At Vade Secure, we’re no strangers to spear phishing attacks. Our email security solutions identify these threats all the time for customers, thanks to our ability to detect not only exact sender or domain spoofing but visible alias spoofing and cousin domains. Recently, though, I came across a spear phishing attack that hit a little too close to home. That’s because I was the target!
It started with the following email, which appeared to come from Vade’s CEO Georges Lotigier:
There are a few aspects of this spear phishing message that stand out to me:
- The user alias impersonates Georges Lotigier. Moreover, the actual email address is firstname.lastname@example.org. This means the hacker researched the company and identified Georges as the CEO. Then, he created the fake email address containing “CEO” so that it would seem believable at quick glance.
- The email was “Sent from my iPad”. Wouldn’t Georges make such a request from his work email address? Normally, yes. But remember: he’s allegedly tied up in meetings. Therefore, it’s conceivable that he would send a quick email from his iPad, versus opening up his laptop in the middle of the meeting.
- The message contains no immediate request. While the hacker alludes to a task, the first email is meant to establish trust, before making the request that leads to his financial payout. This technique is becoming more and more common in spear phishing attacks, as hackers attempt to lure recipients into a false sense of security.
- Vade Secure detected the attack. At Vade Secure, we ‘eat our own dog food’ and use Vade Secure for Office 365 to protect our employees. As you can see in the screenshot, the solution identified the impersonation attempt and displayed our customizable spear phishing banner, alerting me to the spear phishing attack.
Rather than simply go about my way, proud that our technology did its job, I decided to respond to the hacker and play along to see how the attack would play out. After deleting the warning banner and replying, “yep, what do you need?” I received the following email:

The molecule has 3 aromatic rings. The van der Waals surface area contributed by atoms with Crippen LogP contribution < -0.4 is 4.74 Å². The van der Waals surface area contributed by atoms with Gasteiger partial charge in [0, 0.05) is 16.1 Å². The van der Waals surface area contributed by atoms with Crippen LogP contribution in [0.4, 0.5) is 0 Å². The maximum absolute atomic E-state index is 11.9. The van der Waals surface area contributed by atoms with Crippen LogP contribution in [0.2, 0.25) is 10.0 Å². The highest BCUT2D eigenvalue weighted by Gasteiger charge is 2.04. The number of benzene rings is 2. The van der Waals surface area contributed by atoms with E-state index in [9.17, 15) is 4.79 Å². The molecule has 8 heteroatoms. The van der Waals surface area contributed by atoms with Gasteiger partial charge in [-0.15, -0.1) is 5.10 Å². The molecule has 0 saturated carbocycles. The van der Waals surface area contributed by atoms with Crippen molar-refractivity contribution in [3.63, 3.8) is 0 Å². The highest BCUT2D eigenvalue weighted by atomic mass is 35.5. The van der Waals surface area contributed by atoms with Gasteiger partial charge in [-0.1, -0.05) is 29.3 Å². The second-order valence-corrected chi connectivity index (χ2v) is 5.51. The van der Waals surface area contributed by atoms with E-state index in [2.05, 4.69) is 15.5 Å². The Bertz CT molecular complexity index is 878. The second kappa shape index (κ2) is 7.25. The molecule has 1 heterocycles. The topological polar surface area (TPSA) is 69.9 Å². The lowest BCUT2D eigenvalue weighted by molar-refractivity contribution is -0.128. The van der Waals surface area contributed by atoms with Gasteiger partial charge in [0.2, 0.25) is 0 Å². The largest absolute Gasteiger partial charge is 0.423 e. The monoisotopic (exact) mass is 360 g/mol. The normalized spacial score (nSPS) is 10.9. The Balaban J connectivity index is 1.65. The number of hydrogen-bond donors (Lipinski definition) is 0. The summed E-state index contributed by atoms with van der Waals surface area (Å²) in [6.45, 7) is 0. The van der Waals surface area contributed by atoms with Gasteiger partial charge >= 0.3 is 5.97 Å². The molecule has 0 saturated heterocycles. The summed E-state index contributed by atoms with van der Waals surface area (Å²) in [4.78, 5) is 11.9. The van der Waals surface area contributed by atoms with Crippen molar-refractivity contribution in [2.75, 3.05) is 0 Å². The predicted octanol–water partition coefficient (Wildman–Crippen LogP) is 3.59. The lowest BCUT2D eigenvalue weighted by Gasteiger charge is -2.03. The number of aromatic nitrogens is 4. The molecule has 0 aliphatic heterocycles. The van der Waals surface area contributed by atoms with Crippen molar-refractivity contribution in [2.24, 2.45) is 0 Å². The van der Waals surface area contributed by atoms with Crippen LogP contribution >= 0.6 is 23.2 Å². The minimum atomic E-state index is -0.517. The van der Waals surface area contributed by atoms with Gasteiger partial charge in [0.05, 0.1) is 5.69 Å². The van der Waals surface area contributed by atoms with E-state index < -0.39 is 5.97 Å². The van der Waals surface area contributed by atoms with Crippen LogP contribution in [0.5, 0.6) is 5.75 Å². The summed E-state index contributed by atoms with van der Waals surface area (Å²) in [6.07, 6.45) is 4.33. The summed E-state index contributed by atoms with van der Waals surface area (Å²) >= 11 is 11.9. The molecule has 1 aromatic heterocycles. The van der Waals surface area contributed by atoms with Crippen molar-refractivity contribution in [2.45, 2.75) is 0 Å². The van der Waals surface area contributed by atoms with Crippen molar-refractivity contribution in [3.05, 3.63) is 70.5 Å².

A ha! Thinking that I had bought into his charade, the hacker goes for the kill: his financial reward. He says that he needs me to buy some Google Play gift cards in order to give to clients. Specifically, he requests that I purchase four, $500 gift cards and email him the codes—a $2,000 payout, if only I didn’t work for a market-leading email security company!
Gift card scams are on the rise
The gift card request marks another interesting shift we’re seeing in spear phishing attacks. For a long time, wire transfer requests were the most common technique employed in spear phishing emails. Lately, however, we’ve seen more and more gift card scams.
Here’s another example received by one of our partners. The hacker impersonated the company’s CEO and emailed an employee, requesting 20, $100 iTunes gift cards. In this simpler version, the hacker doesn’t employ the two-stepped approach of first establishing trust before requesting the purchase. But aimed at the right unsuspecting recipient, it could certainly be effective!
Just this week, the FTC issued an alert warning against a rise in gift card scams. According to the FTC, losses from fraudulent gift card payments ballooned to $53 million in the first nine months of this year.
Detecting spear phishing attacks
Remember: always be vigilant when reading your email—even if it appears to be coming from a colleague, acquaintance, or even your boss! Hackers are growing increasingly adept at using publicly available information (from the web, social networks or past data breaches) to concoct convincing spear phishing attacks!
For more insight on how Vade Secure for Office 365 detects spear phishing, watch the two-minute video below.